The girls love their rugs, and they are so easy and fun to make. I have changed the patterns a bit, re the styles of knitting, and have also made the rugs wider by adding in additional column. Having whizzed along, I have been most disappointed that the knitting brings the vertigo on. I only do little bits now – half an hour at a time – to avoid the worst effects.

I also have a secret aim to use the leftover wool to knit the most truly stripy jumper ever seen. I made a wonderful stripy jumper a number of years ago, which Kid1 then stole (she says claimed) off me about 2 years ago. I had lost the pattern, but found the original pattern book online and just repurchased it.

I can’t wait to finish my rug so I can start the jumper!!!


Family in the way (Post 15)

I meant to blog last night, but family sorta got in the way. It’s not very nice of me to say that, but we had a belated celebration for Miss 17’s birthday with 19 members of the extended family descending around 5.30 for dinner.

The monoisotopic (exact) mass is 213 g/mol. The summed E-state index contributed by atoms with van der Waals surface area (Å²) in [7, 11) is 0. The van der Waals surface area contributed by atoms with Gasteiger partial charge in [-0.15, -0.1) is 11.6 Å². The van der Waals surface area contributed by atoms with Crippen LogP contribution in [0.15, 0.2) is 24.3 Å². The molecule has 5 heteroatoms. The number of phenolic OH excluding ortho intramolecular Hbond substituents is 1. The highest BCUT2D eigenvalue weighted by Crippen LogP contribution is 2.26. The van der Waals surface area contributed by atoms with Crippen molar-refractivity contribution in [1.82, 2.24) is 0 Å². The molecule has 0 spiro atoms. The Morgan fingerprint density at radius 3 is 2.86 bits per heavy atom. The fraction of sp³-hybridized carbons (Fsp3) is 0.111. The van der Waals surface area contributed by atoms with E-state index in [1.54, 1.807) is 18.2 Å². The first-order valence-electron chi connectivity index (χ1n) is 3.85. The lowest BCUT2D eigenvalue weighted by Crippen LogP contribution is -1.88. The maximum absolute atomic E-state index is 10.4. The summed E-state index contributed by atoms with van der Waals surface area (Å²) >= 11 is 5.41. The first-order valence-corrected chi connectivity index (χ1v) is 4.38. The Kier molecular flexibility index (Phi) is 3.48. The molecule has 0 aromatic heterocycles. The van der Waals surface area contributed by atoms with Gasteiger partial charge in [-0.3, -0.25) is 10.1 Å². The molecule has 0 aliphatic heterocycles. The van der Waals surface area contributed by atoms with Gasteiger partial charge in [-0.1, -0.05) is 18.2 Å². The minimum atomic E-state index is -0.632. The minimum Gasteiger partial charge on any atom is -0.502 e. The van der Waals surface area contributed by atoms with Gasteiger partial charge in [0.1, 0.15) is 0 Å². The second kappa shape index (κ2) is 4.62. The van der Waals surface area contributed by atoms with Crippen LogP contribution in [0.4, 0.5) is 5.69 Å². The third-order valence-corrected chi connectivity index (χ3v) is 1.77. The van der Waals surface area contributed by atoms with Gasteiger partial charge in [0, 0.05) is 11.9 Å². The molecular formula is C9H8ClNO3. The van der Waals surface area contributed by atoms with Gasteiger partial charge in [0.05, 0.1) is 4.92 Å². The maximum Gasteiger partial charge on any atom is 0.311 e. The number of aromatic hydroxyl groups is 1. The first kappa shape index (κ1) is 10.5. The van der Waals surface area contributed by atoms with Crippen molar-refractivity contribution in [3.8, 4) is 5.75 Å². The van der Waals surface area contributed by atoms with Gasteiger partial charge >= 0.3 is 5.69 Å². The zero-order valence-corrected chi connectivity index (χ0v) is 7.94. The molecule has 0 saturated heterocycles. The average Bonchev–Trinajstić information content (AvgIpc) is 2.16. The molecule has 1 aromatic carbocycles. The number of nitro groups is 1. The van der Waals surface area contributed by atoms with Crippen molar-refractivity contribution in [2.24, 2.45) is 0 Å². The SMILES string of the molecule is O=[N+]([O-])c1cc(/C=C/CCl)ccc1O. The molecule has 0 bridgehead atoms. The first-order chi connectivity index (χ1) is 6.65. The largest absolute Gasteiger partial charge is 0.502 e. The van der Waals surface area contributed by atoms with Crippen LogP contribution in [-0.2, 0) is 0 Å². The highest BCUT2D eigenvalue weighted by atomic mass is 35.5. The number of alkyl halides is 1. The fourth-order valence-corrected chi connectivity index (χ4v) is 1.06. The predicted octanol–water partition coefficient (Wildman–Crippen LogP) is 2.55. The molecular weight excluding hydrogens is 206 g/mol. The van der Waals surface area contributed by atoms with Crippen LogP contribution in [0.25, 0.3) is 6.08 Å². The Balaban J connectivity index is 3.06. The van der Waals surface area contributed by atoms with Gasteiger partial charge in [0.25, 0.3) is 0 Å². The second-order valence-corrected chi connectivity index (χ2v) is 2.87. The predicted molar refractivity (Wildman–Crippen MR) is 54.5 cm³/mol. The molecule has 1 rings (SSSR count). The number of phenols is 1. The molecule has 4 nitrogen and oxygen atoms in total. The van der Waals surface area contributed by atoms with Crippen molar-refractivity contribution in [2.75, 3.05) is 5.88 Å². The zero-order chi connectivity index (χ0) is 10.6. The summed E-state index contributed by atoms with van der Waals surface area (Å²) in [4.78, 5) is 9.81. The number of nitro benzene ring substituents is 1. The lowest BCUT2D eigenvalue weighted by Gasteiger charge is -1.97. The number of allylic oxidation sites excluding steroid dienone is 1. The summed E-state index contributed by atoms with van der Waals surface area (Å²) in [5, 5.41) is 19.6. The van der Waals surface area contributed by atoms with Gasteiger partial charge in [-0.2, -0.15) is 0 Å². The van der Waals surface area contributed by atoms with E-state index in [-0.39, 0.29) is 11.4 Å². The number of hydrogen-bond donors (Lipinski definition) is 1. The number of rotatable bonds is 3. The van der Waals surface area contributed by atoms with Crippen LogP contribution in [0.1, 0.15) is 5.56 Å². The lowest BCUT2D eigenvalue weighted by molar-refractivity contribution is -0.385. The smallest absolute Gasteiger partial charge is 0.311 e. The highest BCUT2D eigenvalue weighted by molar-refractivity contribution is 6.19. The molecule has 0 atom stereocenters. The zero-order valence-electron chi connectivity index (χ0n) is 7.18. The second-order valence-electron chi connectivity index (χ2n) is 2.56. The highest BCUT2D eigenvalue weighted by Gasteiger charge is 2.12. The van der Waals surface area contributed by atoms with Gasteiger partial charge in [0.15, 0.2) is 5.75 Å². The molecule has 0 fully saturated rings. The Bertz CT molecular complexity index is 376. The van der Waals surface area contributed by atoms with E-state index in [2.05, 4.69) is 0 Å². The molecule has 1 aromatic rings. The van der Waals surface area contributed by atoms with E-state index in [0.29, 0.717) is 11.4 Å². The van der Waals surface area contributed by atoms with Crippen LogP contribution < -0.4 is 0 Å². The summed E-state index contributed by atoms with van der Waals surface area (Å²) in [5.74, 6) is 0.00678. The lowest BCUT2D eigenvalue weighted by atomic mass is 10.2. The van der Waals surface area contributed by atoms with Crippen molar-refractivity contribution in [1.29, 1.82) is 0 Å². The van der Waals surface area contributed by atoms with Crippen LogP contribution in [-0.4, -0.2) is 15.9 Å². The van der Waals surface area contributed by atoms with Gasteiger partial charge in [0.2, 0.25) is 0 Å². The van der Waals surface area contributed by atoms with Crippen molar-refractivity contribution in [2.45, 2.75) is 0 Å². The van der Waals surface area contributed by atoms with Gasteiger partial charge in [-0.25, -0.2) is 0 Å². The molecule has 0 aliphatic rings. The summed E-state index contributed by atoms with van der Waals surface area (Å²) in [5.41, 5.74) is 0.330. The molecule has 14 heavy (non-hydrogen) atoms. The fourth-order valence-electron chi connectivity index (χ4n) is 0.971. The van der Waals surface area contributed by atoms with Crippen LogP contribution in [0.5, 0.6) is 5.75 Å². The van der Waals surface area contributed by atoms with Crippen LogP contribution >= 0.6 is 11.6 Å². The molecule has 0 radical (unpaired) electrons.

I tried to keep things easy by having a pizza & pasta night… Boy can they eat!!! I will say they had all left by 8.30, but I was so exhausted that by the time I’d cleared up everything I was done the night.

It was not long into the gathering that I realised I had forgotten how much noise the younger ones make. They make a little gang, with a 4yo, 6yo, 8yo and 9yo, and there are no wallflowers among them. Having said that, there are few wallflowers among the adults either – there’s really only my sister-in-law (on my side), and I think she barely copes with it all.

But the nose and ruckus for the young’uns was quite disturbing. I am positive my ones made this much noise at the same age, but I’m just not used to it anymore. Their gang now (12yo, 14yo, 15yo, 2x17yo) hangs quietly in one of side rooms, talking secret disparaging teen things.

The adults, especially on my husband’s side are a loud, gregarious bunch who you do really have to get used to. My family is much quieter, and I was always the talkative one in our mix – but I am absolutely no match for my in-laws. Which is lovely. Just a bit wearing when one’s not in full health.

So there’s my excuse, and it’s lame. I’ll try to do a 2nd blog a bit later to even things up.

As a family illustration I found this lovely cross-stitch. I’d love to stitch this… Perhaps I should do this for niece’s wedding later this year?